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A Rougher Atlantic Crossing Than Delta Bargained For


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A ROUGHER ATLANTIC CROSSING THAN DELTA BARGAINED FOR

It was all in good fun. But the symbolism was apt on Nov. 1, when Delta Air Lines Inc. President W. Whitley Hawkins cut the ribbon to inaugurate the new European service Delta recently bought from Pan Am Corp. Just as Hawkins snipped the huge red ribbon wrapped around an Airbus jet, the wind whipped across the tarmac at New York's John F. Kennedy International Airport. As an oversized bow toppled over on the assembled officials, their startled expressions spoke volumes: Is nothing easy about expanding overseas?

Wall Street doesn't think so. While nobody doubts the Atlanta-based carrier's global potential, its expansion is turning out to be more expensive than anyone imagined. To buy Pan Am's European routes and its Northeast shuttle, Delta agreed in August to fund ongoing Pan Am losses and capitalize a new Pan Am reorganized to focus on Latin America. With that carrier burning through $2.5 million in cash per day, Delta has already had to pump in $105 million more than expected.

DEAD OF WINTER. That's giving analysts the shivers. On Nov. 5, Helane Becker of Shearson Lehman Brothers Inc. reduced her buy recommendation on Delta's stock to a hold, helping drive the stock below 61 from 70 on Oct. 16. Both Standard & Poor's Corp. and Moody's Investors Service Inc. have downgraded the carrier's debt.

Is Wall Street suffering another case of myopia? Yes and no. Given that rivals United Airlines Inc. and American Airlines Inc. are themselves expanding headlong overseas, Delta had little choice but to bite when the Pan Am routes became available. Pan Am's European system -- lacking a steady feed of domestic traffic and fraught with inefficiencies -- has long lost money. But as Delta Chairman Ronald W. Allen said in August: "Give Delta a chance, O. K."?

But what will it cost? Consider first that Delta is starting up its new European service in the dead of winter, when traffic always slows to a trickle, even in strong economic times. Moreover, as its revenues stall, Delta is taking on big new costs, such as training 7,000 Pan Am employees. Even Thomas J. Roeck Jr., Delta's senior vice-president for finance, admits that the European routes won't spin off profits until next summer.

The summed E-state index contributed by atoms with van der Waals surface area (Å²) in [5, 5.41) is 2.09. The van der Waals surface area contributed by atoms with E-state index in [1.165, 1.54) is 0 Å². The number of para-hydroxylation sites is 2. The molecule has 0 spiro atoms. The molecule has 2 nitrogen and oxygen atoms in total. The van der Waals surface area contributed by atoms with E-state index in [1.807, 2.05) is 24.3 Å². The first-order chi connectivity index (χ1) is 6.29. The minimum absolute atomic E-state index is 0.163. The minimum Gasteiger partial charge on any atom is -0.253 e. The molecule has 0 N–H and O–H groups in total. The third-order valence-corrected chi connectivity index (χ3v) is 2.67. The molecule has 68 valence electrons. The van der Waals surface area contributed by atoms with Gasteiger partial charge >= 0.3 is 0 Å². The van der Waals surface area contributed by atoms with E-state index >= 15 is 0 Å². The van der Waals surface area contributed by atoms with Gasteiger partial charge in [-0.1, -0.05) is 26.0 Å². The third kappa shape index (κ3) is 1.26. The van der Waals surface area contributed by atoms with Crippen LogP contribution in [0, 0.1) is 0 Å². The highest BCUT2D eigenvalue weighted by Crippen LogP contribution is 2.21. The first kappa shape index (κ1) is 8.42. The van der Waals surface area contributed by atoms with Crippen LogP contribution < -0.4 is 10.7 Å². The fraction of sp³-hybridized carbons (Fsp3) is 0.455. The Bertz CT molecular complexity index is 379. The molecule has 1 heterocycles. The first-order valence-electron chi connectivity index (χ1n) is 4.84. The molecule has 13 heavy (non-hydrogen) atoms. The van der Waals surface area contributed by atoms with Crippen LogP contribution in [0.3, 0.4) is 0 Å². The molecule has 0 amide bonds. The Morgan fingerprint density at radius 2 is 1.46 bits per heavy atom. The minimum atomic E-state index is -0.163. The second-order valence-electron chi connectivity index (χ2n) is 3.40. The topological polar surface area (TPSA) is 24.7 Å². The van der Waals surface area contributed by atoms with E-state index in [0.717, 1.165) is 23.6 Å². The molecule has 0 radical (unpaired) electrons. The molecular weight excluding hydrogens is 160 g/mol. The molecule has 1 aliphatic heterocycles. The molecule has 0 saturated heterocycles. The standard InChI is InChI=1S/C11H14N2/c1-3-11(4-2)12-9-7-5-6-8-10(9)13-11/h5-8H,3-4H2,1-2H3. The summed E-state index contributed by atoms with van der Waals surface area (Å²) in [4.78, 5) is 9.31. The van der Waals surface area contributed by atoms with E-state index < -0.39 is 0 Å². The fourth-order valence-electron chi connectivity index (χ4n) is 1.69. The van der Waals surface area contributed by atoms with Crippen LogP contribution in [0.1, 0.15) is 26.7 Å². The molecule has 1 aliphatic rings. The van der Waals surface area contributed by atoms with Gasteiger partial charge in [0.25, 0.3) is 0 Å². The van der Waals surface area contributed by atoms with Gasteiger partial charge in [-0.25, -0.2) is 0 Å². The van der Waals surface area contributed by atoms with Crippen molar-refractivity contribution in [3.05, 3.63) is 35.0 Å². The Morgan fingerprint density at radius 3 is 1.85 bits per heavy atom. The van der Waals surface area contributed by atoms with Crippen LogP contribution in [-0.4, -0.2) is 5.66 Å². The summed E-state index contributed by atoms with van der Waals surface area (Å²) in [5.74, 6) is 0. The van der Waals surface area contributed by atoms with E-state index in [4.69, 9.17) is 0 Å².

While Europe eventually will turn around, however, Delta's ongoing exposure to Pan Am is more troublesome. Drawn into a bidding war for the company with Carl Icahn's Trans World Airlines Inc., Delta assumed many more obligations than it wanted to. And that's hurting already.

Here's an example. As part of the original deal, Delta agreed to fund as much as $100 million in Pan Am losses under certain conditions before Dec. 3, when the airline is scheduled to emerge from Chapter 11. But because Pan Am was chewing through cash so voraciously, Delta forced Pan Am's creditors to accept a new deal on Oct. 22. Delta agreed to provide $140 million in cash for Pan Am until Dec. 3. Assuming the cash is all used, $50 million of it will become debt owed to Delta by the post-Chapter 11 Pan Am. An additional $40 million will be paid back on Dec. 3.In any event, Delta will still have close ties to Pan Am. To capitalize the new company, Delta has agreed to pay $50 million for 45% of Pan Am's equity and will provide a $100 million credit line. It will also hold notes from Pan Am for $205 million, which, as part of the renegotiated deal, will sport an interest rate boosted from 10% to 15%. Delta's total exposure to Pan Am is about $1 billion, $726 million of it cash.

TALL ORDER. Pan Am's creditors, however, are already complaining that the new deal adds $33 million to the carrier's annual costs, and have asked Delta to consider extracting less through interest and fees. The creditors will own 55% of the new Pan Am's equity, and they say the payments to Delta are clouding Pan Am's outlook.

Ultimately, though, the new Pan Am has to flourish for Delta to look smart. That's a tall order. Beset with stiff competition from American, which bought the Latin American system of Eastern Air Lines Inc. in 1989, Pan Am's traffic in the region has been falling dramatically during its turmoil. New Pan Am President Russell L. Ray Jr. says a revamped ad campaign and passengers transferring from Delta flights will boost traffic considerably next year. But projections -- which concede $87.6 million in losses next year -- assume that Pan Am will do more business on the routes than it has in far better economic times.

There's little sign that prosperity is right around the corner. Buying those European routes was the right move for Delta. But the cost of its ambition is proving to be steep indeed.Michael Oneal in New York, with Chuck Hawkins in Atlanta and Gail DeGeorge in Miami


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